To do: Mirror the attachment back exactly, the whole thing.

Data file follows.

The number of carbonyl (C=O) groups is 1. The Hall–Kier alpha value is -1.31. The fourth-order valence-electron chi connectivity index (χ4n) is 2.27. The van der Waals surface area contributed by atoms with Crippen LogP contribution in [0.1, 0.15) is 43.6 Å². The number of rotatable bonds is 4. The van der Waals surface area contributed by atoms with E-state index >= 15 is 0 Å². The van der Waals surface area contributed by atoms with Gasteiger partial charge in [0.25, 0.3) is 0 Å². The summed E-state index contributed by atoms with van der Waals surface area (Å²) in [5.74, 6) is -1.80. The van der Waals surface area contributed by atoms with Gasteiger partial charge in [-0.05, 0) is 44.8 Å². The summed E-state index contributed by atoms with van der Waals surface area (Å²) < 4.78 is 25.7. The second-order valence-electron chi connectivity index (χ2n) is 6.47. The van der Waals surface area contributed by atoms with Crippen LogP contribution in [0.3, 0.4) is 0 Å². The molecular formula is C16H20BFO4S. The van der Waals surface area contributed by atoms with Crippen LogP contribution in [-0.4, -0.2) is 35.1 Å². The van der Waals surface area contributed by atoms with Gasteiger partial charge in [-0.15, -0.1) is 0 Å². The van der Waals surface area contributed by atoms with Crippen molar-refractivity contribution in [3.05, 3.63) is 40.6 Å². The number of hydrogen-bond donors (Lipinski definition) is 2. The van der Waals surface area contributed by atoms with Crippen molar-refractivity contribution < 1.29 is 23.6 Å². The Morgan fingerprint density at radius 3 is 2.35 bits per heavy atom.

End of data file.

The number of carbonyl (C=O) groups is 1. The Hall–Kier alpha value is -1.31. The fourth-order valence-electron chi connectivity index (χ4n) is 2.27. The van der Waals surface area contributed by atoms with Crippen LogP contribution in [0.1, 0.15) is 43.6 Å². The number of rotatable bonds is 4. The van der Waals surface area contributed by atoms with E-state index >= 15 is 0 Å². The van der Waals surface area contributed by atoms with Gasteiger partial charge in [0.25, 0.3) is 0 Å². The summed E-state index contributed by atoms with van der Waals surface area (Å²) in [5.74, 6) is -1.80. The van der Waals surface area contributed by atoms with Gasteiger partial charge in [-0.05, 0) is 44.8 Å². The summed E-state index contributed by atoms with van der Waals surface area (Å²) < 4.78 is 25.7. The second-order valence-electron chi connectivity index (χ2n) is 6.47. The van der Waals surface area contributed by atoms with Crippen LogP contribution in [0.3, 0.4) is 0 Å². The molecular formula is C16H20BFO4S. The van der Waals surface area contributed by atoms with Crippen LogP contribution in [-0.4, -0.2) is 35.1 Å². The van der Waals surface area contributed by atoms with Gasteiger partial charge in [-0.15, -0.1) is 0 Å². The van der Waals surface area contributed by atoms with Crippen molar-refractivity contribution in [3.05, 3.63) is 40.6 Å². The number of hydrogen-bond donors (Lipinski definition) is 2. The van der Waals surface area contributed by atoms with Crippen molar-refractivity contribution < 1.29 is 23.6 Å². The Morgan fingerprint density at radius 3 is 2.35 bits per heavy atom.